Public health, public policy in the Trump era

This report by the Lancet Commission on Public Policy and Health in the Trump Era assesses the repercussions of President Donald Trump’s health-related policies and examines the failures and social schisms that enabled his election.

Trump exploited low and middle-income white people’s anger over their deteriorating life prospects to mobilise racial animus and xenophobia and enlist their support for policies that benefit high-income people and corporations and threaten health.

His signature legislative achievement, a trillion-dollar tax cut for corporations and high-income individuals, opened a budget hole that he used to justify cutting food subsidies and health care. His appeals to racism, nativism, and religious bigotry have emboldened white nationalists and vigilantes, and encouraged police violence and, at the end of his term in office, insurrection. He chose judges for US courts who are dismissive of affirmative action and reproductive, labour, civil, and voting rights; ordered the mass detention of immigrants in hazardous conditions; and promulgated regulations that reduce access to abortion and contraception in the USA and globally…

Click through to the article. Registration is free and gives you access to the complete report.

Fertile Soil Gone From Midwestern Farms


Evan Thaler/NPR

Farming has destroyed a lot of the rich soil of America’s Midwestern prairie. A team of scientists just came up with a staggering new estimate for just how much has disappeared…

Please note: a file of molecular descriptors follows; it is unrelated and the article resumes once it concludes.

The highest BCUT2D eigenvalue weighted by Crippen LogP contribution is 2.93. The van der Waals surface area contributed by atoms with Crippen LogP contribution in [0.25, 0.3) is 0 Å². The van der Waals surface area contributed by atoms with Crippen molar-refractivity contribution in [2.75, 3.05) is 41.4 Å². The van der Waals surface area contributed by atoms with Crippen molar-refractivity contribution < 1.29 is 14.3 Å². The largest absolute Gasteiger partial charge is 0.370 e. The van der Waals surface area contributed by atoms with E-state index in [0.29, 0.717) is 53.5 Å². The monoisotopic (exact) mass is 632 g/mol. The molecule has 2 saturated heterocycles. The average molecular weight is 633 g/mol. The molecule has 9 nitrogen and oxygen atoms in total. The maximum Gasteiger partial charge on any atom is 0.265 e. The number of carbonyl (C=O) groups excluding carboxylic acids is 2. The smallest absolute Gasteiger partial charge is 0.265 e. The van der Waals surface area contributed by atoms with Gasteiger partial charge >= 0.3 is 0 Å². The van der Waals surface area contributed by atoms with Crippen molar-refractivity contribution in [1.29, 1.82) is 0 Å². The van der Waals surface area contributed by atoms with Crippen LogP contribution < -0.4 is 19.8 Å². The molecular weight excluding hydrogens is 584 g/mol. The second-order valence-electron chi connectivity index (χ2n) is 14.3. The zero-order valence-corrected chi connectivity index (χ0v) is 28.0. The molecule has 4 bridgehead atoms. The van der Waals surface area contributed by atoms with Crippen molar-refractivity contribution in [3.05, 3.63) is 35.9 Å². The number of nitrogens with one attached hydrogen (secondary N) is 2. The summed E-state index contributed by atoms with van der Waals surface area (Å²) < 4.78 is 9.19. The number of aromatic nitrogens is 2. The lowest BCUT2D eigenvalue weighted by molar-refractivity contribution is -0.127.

The new study emerged from a simple observation, one that people flying over Midwestern farms can confirm for themselves. The color of bare soil varies, and that variation is related to soil quality.

The soil that’s darkest in color is widely known as topsoil. Soil scientists call this layer the “A-horizon.” It’s the “black, organic, rich soil that’s really good for growing crops,” says Evan Thaler, a Ph.D. student at the University of Massachusetts, Amherst.

It’s full of living microorganisms and decaying plant roots, also called organic carbon. When settlers first arrived in the Midwest, it was everywhere, created from centuries of accumulated prairie grass. Plowing, though, released much of the trapped carbon, and topsoil was also lost to wind and water erosion. The soil that remains is often much lighter in color.

RTFA. The history isn’t unknown. The effects are still (sometimes) debated. It takes many tons of additives annually to keep productivity and profitability close to each other. Healthy? That’s another question.